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Originally published January 13, 2012 at 4:26 PM | Page modified February 6, 2012 at 11:40 AM

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UPenn report confirms state officials failed leadership on higher education

A University of Pennsylvania report offers powerful testimony to Washington's failed political leadership on higher education.

Seattle Times Editorial

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FAILED political leadership has left Washington state's university system disjointed and financially imperiled. Access to higher education has declined. Because of limited resources, the institutions do not produce enough bachelor's degrees, forcing employers to hire workers from out of state — and from out of the country.

Times editorials have made this point repeatedly. Powerful validation now comes from a damning report by the University of Pennsylvania's Graduate School of Education. Penn researchers looked at states underserving their college-age students.

The study found that state institutions starved of critical funding have been forced to spend more time surviving than mapping out reforms to a sustainable future.

Blame is accurately placed at the feet of Gov. Chris Gregoire, House Speaker Frank Chopp and Senate Majority Leader Lisa Brown. They have not been effective champions of higher education. Before the 2008 recession, they prioritized everything else in boom years that saw a stunning expansion of government. Since then, the Legislature has used higher education funding to fill its budget holes.

Gregoire has not set an ambitious long-term agenda or used her executive bully pulpit to rally lawmakers and the public around higher ed. Chopp has often led his party to place more value and attention on social services than on economic engines such as the college and university system.

University leaders have not always spoken with one voice. That every-man-for-himself strategy complicated efforts to chart a unified strategy round governance, reforms and better efficiencies.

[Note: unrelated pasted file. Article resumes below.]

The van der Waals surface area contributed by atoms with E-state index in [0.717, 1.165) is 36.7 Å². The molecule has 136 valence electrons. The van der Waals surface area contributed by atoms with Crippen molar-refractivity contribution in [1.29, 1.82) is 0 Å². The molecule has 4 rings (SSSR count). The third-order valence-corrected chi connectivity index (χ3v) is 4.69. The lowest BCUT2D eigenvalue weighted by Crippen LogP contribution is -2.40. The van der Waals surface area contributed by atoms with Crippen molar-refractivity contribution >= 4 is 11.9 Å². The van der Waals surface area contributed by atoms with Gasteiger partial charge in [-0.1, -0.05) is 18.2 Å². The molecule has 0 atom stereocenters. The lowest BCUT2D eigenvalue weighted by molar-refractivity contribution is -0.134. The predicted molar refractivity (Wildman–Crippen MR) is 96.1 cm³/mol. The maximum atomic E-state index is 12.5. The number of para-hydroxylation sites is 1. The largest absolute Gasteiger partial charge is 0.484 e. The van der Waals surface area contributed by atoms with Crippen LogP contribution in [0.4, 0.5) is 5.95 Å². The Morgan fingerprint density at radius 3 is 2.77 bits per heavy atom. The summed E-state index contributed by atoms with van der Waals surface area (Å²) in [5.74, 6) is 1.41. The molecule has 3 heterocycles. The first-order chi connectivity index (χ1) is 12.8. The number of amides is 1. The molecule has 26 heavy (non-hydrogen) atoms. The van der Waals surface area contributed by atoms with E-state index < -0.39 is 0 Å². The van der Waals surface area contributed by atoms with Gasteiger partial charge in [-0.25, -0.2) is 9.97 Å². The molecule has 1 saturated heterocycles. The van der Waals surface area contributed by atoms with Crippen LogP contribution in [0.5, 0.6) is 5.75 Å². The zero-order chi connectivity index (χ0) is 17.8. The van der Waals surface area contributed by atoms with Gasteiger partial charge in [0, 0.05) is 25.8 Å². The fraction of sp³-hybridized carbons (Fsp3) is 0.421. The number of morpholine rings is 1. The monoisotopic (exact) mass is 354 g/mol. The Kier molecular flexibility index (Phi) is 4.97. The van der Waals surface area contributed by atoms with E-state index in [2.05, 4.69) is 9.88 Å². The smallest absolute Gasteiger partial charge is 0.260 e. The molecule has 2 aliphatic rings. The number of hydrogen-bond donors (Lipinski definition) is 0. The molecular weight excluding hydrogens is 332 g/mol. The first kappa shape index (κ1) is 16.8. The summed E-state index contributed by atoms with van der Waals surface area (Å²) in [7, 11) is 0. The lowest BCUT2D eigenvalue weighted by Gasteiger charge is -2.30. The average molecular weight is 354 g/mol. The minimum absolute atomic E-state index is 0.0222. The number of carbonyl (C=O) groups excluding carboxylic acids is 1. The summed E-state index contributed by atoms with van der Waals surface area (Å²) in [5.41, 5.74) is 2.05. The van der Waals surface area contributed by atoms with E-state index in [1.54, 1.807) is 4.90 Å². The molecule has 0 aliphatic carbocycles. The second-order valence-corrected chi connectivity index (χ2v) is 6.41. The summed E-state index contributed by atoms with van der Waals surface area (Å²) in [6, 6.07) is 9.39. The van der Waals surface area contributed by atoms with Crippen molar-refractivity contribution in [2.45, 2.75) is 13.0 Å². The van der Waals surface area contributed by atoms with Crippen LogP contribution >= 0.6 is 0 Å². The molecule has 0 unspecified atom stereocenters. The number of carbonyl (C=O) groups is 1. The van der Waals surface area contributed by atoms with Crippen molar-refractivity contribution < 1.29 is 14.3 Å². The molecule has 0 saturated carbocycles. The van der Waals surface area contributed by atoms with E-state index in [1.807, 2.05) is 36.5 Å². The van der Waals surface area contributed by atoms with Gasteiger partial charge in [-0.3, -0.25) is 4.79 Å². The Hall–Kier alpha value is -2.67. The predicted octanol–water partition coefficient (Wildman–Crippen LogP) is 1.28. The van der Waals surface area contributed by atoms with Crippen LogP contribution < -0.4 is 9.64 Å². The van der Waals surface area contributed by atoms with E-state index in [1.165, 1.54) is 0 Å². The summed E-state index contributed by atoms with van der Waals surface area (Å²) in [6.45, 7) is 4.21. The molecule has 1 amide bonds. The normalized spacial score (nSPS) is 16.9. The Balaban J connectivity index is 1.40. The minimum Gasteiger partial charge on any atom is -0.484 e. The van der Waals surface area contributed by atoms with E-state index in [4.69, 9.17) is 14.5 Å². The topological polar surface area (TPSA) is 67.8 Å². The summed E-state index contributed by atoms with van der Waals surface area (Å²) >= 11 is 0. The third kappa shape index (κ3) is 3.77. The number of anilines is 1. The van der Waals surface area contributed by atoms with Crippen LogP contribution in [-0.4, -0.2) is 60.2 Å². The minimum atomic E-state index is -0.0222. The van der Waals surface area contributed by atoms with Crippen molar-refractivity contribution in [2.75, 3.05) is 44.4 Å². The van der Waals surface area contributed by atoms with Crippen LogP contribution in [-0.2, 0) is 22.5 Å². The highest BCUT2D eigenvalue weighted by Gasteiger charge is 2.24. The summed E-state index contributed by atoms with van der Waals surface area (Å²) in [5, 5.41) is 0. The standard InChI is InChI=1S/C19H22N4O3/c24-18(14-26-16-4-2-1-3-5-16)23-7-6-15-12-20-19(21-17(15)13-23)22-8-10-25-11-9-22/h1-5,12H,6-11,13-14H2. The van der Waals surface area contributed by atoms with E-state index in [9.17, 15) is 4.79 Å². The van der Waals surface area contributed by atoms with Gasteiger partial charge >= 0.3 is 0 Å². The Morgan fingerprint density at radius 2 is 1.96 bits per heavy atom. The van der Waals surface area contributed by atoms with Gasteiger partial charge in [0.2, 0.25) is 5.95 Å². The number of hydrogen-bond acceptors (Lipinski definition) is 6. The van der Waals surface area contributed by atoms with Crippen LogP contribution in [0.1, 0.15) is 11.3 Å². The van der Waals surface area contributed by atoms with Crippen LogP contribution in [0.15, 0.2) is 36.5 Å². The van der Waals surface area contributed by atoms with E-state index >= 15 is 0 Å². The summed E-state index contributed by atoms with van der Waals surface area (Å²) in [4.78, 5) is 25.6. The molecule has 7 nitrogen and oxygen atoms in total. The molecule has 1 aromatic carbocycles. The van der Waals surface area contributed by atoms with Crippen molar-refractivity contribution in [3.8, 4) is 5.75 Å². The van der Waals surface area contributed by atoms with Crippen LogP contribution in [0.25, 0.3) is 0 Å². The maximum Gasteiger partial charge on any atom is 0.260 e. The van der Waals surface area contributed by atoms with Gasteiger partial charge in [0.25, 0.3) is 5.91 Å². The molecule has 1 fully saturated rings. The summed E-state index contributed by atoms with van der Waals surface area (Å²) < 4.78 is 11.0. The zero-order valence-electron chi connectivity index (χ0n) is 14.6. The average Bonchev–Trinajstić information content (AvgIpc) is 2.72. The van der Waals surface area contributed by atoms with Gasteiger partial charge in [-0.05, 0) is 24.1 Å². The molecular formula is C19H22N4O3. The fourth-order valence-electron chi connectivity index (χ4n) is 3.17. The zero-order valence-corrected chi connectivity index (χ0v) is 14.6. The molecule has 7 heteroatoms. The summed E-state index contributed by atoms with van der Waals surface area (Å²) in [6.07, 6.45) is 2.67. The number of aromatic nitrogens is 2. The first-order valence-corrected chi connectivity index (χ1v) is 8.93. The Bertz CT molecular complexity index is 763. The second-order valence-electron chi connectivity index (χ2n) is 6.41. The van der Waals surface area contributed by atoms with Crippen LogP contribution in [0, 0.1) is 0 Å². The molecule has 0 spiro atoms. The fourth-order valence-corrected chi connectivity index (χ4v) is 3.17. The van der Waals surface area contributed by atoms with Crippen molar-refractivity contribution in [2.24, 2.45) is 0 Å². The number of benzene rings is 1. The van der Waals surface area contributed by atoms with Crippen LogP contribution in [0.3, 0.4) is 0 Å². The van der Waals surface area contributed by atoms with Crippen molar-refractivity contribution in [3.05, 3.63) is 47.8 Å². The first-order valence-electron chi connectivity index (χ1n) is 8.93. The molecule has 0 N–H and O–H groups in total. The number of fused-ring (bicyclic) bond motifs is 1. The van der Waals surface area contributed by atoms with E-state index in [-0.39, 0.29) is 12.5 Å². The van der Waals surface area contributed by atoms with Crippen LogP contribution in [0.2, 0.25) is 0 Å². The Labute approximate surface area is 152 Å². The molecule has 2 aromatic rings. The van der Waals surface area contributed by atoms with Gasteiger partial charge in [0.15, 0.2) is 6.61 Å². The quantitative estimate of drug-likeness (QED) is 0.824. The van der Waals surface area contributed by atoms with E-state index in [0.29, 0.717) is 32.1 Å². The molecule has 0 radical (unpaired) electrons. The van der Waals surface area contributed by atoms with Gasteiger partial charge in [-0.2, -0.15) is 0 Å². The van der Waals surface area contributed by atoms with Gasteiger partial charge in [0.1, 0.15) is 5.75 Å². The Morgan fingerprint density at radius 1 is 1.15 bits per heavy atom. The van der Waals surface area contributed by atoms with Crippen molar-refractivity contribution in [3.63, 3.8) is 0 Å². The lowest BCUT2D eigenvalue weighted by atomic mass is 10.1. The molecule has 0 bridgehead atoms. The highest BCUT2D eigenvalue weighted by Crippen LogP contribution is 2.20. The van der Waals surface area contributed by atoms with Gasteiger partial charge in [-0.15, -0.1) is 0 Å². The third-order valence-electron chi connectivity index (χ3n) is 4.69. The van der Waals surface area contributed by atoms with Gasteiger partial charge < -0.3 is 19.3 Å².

But the timing of Penn's report is crucial. It should end the frustrating inertia plaguing Olympia.

The Legislature must reset and reposition our universities and colleges for better funding and performance.

Gregoire recently attempted to address the paltry production of college degrees in high-demand fields such as engineering by funding 850 new slots in engineering programs at the University of Washington and Washington State University. That is a start.

What is needed is an effective pre-K-through-college system. The fragmented approach, attention on the K-12 system but none or not enough elsewhere, has been ineffective.

The Penn report confirms many of the central issues that have long nagged higher ed:

• Only 40 of every 100 Washington students who start ninth grade will enter college on time.

• The percentage of 18- to 24-year-olds enrolled in college has remained virtually unchanged since 1991, yet two-thirds of all future jobs will require some postsecondary education.

• College affordability has declined precipitously.

A few moderate lawmakers, particularly Rep. Larry Seaquist, D-Gig Harbor, stand out for their effort to pursue long-term education strategies. Another sign of hope is that a recent meeting about aerospace jobs and engineering programs garnered the attention of Speaker Chopp, who stayed for the entire two-hour session.

The Penn study's lasting value is in jump-starting the Legislature into corrective action.

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